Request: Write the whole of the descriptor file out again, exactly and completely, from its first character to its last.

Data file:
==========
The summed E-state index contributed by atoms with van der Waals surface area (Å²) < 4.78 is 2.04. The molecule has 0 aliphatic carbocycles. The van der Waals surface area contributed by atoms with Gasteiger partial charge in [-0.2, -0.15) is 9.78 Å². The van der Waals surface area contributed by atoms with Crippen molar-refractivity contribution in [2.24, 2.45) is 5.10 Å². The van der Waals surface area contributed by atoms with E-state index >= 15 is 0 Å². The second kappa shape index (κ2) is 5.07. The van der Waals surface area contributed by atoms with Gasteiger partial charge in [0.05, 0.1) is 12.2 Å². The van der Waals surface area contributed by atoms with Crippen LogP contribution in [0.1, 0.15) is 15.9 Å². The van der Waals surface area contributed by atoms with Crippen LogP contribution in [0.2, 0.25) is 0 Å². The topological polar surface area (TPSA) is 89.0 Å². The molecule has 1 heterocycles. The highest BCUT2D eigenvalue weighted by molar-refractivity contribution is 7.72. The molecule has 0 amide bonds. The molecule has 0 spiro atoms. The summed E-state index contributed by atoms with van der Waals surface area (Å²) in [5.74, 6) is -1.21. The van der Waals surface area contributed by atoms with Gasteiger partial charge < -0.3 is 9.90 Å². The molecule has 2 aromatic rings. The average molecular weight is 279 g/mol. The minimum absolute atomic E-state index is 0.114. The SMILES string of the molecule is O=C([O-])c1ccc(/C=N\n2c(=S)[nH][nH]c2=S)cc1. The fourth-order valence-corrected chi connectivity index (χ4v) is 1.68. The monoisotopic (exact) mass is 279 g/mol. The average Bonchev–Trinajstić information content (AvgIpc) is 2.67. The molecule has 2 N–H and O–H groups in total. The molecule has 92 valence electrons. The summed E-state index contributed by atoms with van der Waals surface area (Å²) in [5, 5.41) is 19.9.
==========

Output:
The summed E-state index contributed by atoms with van der Waals surface area (Å²) < 4.78 is 2.04. The molecule has 0 aliphatic carbocycles. The van der Waals surface area contributed by atoms with Gasteiger partial charge in [-0.2, -0.15) is 9.78 Å². The van der Waals surface area contributed by atoms with Crippen molar-refractivity contribution in [2.24, 2.45) is 5.10 Å². The van der Waals surface area contributed by atoms with E-state index >= 15 is 0 Å². The second kappa shape index (κ2) is 5.07. The van der Waals surface area contributed by atoms with Gasteiger partial charge in [0.05, 0.1) is 12.2 Å². The van der Waals surface area contributed by atoms with Crippen LogP contribution in [0.1, 0.15) is 15.9 Å². The van der Waals surface area contributed by atoms with Crippen LogP contribution in [0.2, 0.25) is 0 Å². The topological polar surface area (TPSA) is 89.0 Å². The molecule has 1 heterocycles. The highest BCUT2D eigenvalue weighted by molar-refractivity contribution is 7.72. The molecule has 0 amide bonds. The molecule has 0 spiro atoms. The summed E-state index contributed by atoms with van der Waals surface area (Å²) in [5.74, 6) is -1.21. The van der Waals surface area contributed by atoms with Gasteiger partial charge < -0.3 is 9.90 Å². The molecule has 2 aromatic rings. The average molecular weight is 279 g/mol. The minimum absolute atomic E-state index is 0.114. The SMILES string of the molecule is O=C([O-])c1ccc(/C=N\n2c(=S)[nH][nH]c2=S)cc1. The fourth-order valence-corrected chi connectivity index (χ4v) is 1.68. The monoisotopic (exact) mass is 279 g/mol. The average Bonchev–Trinajstić information content (AvgIpc) is 2.67. The molecule has 2 N–H and O–H groups in total. The molecule has 92 valence electrons. The summed E-state index contributed by atoms with van der Waals surface area (Å²) in [5, 5.41) is 19.9.